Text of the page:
Nigeria: Court Remands Sowore in Detention for 'Terrorism'

Omoyele Sowore.

The Federal High Court has granted the State Security Service an approval to keep Omoyele Sowore in custody for initial 45 days.

Taiwo Taiwo of the Abuja Division also said the SSS would get additional permission to keep locking Mr Sowore up for his activism.

Mr Sowore had called for a good governance revolution in Nigeria last week, drawing immediate fears from President Muhammadu Buhari and other elements in his government.

Mr Sowore was arrested in Lagos on August 3 by SSS operatives who stormed his apartment.

The arrest came two days before the nationwide protest was scheduled to take place on August 5 across the country.

After keeping Mr Sowore in custody for more than 48 hours in violation of the law, the SSS asked a federal judge for permission to further incarcerate him and was granted on Thursday morning.

Despite the SSS admitting that it had no evidence of a plot to take over government against Mr Sowore, the judge still granted the secret police permission to keep him under the anti-terrorism law.

The remand order was granted ex-parte, meaning Mr Sowore was not allowed to be represented by a lawyer and the judge took the decision based on only the claim of the SSS.

The judge, Taiwo Taiwo, ruling on an ex parte application filed by the SSS, whose operatives arrested Mr Sowore on August 3 in Lagos, held that the detention order would be renewable after the expiration of first 45 days on September 21.

The SSS had on Tuesday applied for permission to keep Mr Sowore for 90 days to investigate him over his call for revolution ahead of the RevolutionNow protests which held in some parts of the country on Monday.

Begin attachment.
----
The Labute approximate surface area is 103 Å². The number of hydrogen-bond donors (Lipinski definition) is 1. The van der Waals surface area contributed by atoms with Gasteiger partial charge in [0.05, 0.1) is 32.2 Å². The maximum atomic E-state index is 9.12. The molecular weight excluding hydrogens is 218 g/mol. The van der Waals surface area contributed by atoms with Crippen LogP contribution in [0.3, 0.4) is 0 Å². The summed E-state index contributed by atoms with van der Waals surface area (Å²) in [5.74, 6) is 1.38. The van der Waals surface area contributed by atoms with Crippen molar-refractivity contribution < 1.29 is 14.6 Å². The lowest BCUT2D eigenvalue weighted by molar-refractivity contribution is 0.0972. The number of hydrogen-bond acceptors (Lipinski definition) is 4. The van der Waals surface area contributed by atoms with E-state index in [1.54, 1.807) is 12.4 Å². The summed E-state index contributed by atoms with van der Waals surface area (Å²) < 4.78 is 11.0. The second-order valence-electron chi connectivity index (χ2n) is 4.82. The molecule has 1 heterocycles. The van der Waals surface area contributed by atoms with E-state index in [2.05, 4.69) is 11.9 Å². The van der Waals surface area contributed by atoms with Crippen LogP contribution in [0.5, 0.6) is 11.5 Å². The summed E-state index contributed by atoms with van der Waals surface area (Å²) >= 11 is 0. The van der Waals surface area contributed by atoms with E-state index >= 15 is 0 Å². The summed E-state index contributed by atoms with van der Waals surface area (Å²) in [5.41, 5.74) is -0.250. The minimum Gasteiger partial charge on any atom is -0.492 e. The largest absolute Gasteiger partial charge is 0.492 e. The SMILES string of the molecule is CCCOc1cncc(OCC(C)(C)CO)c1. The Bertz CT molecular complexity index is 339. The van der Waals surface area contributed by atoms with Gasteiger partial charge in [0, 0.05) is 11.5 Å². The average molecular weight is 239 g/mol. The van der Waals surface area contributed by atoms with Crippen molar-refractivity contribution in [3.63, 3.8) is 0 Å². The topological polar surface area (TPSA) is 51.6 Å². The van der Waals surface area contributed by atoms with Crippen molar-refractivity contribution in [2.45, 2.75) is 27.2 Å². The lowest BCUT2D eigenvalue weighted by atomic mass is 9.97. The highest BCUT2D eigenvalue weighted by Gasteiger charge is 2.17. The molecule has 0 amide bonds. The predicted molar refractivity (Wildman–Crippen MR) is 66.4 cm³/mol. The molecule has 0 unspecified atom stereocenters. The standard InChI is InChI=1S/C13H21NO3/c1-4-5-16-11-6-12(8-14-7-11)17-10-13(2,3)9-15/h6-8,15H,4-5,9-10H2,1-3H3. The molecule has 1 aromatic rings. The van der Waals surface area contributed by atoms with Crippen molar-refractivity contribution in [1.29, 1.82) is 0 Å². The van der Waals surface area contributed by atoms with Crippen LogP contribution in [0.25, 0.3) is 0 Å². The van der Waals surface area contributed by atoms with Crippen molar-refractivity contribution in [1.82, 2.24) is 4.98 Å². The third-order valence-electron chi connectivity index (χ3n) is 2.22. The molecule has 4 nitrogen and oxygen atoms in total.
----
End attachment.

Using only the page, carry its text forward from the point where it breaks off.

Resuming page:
The security agency anchored its application on the provision of section 27(1) of the Terrorism (Prevention) Amendment Act.

Ruling on ex parte application, a one-sided request by the SSS without counter-argument by Mr Sowore's legal team, Mr Taiwo, said he had to grant the application, "only to the extent" of allowing the security agency to keep the respondent in custody for only 45 days for the applicant to conclude its investigation.

Mr Taiwo said, although the hearing of the application was one-sided as provided by 27(1) of the Terrorism (Prevention) Amendment Act, the use of the word, "may", in the provision "is directory" and not "discretionary".

He said he would, therefore, be failing in his duty not to grant the request for a detention order.

He also said should the applicant require more time to conclude its investigation after the expiration of the first 45 days, it had the liberty to apply for its renewal.

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